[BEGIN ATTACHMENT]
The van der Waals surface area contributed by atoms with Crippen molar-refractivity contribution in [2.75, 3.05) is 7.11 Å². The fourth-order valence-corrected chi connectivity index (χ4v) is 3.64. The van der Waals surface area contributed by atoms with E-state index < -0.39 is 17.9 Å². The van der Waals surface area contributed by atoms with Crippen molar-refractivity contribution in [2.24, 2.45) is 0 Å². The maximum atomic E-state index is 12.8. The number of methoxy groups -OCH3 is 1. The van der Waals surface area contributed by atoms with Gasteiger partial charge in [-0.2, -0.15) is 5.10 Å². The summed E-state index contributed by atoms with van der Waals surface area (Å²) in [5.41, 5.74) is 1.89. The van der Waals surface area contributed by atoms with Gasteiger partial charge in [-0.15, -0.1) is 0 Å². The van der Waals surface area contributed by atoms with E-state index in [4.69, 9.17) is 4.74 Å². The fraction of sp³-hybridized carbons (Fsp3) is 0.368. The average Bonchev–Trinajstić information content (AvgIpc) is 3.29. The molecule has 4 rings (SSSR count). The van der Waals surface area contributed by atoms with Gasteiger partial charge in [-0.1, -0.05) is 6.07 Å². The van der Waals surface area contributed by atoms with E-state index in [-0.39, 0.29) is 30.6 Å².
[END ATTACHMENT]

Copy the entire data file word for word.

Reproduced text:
The van der Waals surface area contributed by atoms with Crippen molar-refractivity contribution in [2.75, 3.05) is 7.11 Å². The fourth-order valence-corrected chi connectivity index (χ4v) is 3.64. The van der Waals surface area contributed by atoms with E-state index < -0.39 is 17.9 Å². The van der Waals surface area contributed by atoms with Crippen molar-refractivity contribution in [2.24, 2.45) is 0 Å². The maximum atomic E-state index is 12.8. The number of methoxy groups -OCH3 is 1. The van der Waals surface area contributed by atoms with Gasteiger partial charge in [-0.2, -0.15) is 5.10 Å². The summed E-state index contributed by atoms with van der Waals surface area (Å²) in [5.41, 5.74) is 1.89. The van der Waals surface area contributed by atoms with Gasteiger partial charge in [-0.15, -0.1) is 0 Å². The van der Waals surface area contributed by atoms with E-state index in [4.69, 9.17) is 4.74 Å². The fraction of sp³-hybridized carbons (Fsp3) is 0.368. The average Bonchev–Trinajstić information content (AvgIpc) is 3.29. The molecule has 4 rings (SSSR count). The van der Waals surface area contributed by atoms with Gasteiger partial charge in [-0.1, -0.05) is 6.07 Å². The van der Waals surface area contributed by atoms with E-state index in [-0.39, 0.29) is 30.6 Å².